This article has been updated from a previous version, which incorrectly stated that the company plans to shift its R&D resources toward prostate cancer classification and tissue healing in 2007.
NEW YORK (GenomeWeb News) — Epigenomics, trying to recover from a year in which it lost a significant revenue-generating partner, has streamlined its product-development plans for its DNA-methylation-based screening products, and seeks to strike up “multiple non-exclusive partnerships,” the company said today.
The company made its remarks in a statement reporting its 2006 financial results, which showed that revenues plummeted 63 percent as R&D spending ticked up 7 percent and net losses rose 75 percent.
Epigenomics’ new CEO, Geert Nygaard, said in the statement that he is “convinced that Epigenomics’ DNA-methylation technology is ideally positioned to fill the large unmet need in early cancer diagnosis. … ”
He said the company, which called 2006 a "challenging" year," is “focusing all our strength, expertise and resources” on developing its colorectal cancer diagnostic and on finding new partnerships to commercialize its screening pipeline.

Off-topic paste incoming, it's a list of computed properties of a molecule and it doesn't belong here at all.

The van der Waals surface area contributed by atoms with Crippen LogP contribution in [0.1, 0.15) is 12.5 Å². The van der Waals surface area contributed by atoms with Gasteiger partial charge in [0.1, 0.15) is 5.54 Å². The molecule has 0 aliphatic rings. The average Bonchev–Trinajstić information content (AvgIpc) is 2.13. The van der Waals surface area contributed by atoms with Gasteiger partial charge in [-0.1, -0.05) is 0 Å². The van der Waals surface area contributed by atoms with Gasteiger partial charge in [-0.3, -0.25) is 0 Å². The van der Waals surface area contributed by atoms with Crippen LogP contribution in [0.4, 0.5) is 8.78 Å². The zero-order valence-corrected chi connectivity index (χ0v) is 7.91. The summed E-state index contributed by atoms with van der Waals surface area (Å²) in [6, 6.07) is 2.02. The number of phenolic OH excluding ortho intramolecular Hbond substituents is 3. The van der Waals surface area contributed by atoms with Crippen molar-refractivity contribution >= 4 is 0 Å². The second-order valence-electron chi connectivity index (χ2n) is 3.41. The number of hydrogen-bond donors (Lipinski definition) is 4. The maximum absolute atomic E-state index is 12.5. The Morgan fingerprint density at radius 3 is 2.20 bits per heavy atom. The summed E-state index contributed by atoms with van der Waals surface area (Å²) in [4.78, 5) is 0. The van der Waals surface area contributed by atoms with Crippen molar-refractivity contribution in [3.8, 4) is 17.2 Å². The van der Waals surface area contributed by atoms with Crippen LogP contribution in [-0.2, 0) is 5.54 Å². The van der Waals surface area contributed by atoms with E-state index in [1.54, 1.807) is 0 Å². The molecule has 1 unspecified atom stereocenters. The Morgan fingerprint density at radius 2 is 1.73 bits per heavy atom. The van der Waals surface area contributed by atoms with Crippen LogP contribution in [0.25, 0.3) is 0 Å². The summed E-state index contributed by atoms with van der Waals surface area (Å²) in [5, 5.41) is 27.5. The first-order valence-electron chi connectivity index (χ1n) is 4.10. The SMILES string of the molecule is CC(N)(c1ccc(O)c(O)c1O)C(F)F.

The German diagnostics company hopes to launch a colorectal cancer test “via a reference lab” some time in 2008.
As for the financials, total receipts for the year ended Dec. 31, 2006, dropped to €3.5 million ($4.7 million), from €9.6 million in 2005.
The company said contributing to decline in receipts was a one-time “multi-million-euro milestone payment” connected to the termination of its four-year biomarker alliance with Roche Diagnostics in December, and fewer new business collaborations.
Roche abandoned the alliance with Epigenomics because it said the colorectal cancer screening data Epigenomics had presented at the time “did not meet Roche criteria for development as in vitro tests.”
The companies had agreed in 2003 to employ Epigenomics’ DNA-methylation technology to develop cancer drugs and diagnostics and prognostic tools for colon, breast and prostate cancer. Roche backed out of the colon and breast cancer development alliances at the beginning of 2006.
The company said that in spite of losing the Roche partnership, it plans to build on some successes it had during the year, including out-licensing patent families under deals with Qiagen and Affymetrix.
The company said it has now been granted 61 patents.
Revenue for 2007 will depend on R&D spending and partnerships, but it is expected to be “similar to 2006,” the company said.
R&D spending increased to €8.7 million from €8.1 million year over year.
Epigenomics said it shifted 2006 R&D resources toward its prostate cancer classification program and the development of a proprietary tissue-testing diagnostic program in 2006.
In 2007, the company said it intends to focus its resources on development of its colorectal cancer screening test.
The company said net loss increased to €15.4 million from €8.8 million a year ago.
Epigenomics said it had around €17.3 million in cash, cash equivalents, and marketable securities as of Dec. 31.